How to Help
When the time comes to intervene, be sure to take steps to help the situation and stay safe.
Direct / Indirect
Direct: You are the one who takes responsibility as a primary helper.
Indirect: You request someone else take responsibility as the primary helper. (Ex. Police, EMT personnel)
- Calm the person
- Gather information
- Look at all options
- Provide support
- Know appropriate referrals
- Do not become enmeshed
Direct / Indirect
Direct: Speak with the person directly.
Indirect: Talk to a person who may be helpful (Ex. Counselor, Coach)
The 5 Point Formula
- I care... tell the person that you care about them
- I see... tell them what you see happening
- I feel... tell the person your personal feelings
- I want... tell them what you would like to see happen
- I will... specify what you will and will not do (follow through with what you say)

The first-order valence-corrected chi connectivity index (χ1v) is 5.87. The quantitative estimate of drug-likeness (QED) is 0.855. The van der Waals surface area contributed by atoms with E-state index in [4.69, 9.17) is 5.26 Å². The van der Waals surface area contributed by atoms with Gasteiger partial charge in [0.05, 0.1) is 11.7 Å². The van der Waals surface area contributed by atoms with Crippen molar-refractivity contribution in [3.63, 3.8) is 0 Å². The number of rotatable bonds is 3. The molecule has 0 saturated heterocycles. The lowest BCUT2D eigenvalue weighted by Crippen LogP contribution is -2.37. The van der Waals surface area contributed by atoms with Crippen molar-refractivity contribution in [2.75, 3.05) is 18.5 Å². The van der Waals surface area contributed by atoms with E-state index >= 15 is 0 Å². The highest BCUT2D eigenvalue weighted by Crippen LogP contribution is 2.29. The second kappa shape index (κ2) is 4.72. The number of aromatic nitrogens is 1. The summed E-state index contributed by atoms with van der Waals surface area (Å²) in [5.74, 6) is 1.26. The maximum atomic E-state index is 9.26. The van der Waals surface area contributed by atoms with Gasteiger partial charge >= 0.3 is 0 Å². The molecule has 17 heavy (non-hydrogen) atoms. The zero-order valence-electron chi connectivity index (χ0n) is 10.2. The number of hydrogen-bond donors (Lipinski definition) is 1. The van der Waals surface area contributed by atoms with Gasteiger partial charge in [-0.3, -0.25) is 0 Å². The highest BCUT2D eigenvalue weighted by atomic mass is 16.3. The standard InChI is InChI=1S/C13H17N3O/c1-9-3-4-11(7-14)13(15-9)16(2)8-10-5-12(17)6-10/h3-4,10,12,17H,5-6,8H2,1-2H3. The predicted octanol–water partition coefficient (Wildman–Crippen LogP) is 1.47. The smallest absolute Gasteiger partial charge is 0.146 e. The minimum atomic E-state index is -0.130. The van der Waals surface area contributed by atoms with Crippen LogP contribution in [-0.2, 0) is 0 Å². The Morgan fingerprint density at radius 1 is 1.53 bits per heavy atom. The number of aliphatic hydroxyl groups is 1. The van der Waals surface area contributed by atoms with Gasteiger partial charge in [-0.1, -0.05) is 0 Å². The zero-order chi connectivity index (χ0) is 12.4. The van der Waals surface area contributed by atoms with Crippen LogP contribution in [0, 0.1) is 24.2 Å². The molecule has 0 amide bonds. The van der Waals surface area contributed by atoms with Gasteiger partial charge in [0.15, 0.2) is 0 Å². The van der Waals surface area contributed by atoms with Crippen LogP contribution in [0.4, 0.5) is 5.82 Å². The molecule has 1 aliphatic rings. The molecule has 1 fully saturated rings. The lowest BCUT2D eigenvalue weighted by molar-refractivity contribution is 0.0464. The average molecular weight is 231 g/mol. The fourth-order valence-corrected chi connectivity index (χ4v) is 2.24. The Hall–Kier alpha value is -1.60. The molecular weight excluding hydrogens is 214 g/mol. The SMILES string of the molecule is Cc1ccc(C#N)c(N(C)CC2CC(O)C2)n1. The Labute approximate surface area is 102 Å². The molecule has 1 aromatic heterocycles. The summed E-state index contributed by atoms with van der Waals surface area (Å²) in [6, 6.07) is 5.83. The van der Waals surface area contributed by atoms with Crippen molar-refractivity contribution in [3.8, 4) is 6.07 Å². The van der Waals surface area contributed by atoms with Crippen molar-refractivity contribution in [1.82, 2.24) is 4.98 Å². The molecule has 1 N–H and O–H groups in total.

Example: John, you know you're one of my best friends, right? [Care] I noticed Stacy's roommate was pretty drunk when you told her you'd meet her upstairs in a few minutes [See]. I feel like going up there when she is this drunk would be a bad idea, she isn't thinking clearly and neither are you [Feel]. I just want to make sure nobody gets into a situation they regret, so why don't you just stay down here with us? [Want] We can walk home together, and I'll order a pizza when we get back [Will].
The 5 Decision Making Steps
1. Notice the event. Be aware of surroundings.
2. Interpret the events as a problem/emergency.
- Ambiguity - Not clear if they need help? Get more information.
- Conformity - How are other bystanders reacting to the situation? Is this reaction the best course?
3. Assume personal responsibility. Fight the natural urge to pass responsibility to the larger group.
4. Know how to help. Learn skills and practice them (e.g. CPR, First Aid)
5. Implement the help. Remember there are risks associated with either decision.
Focus on S.E.E. - Safe Responding, Early Intervention, Effective Helping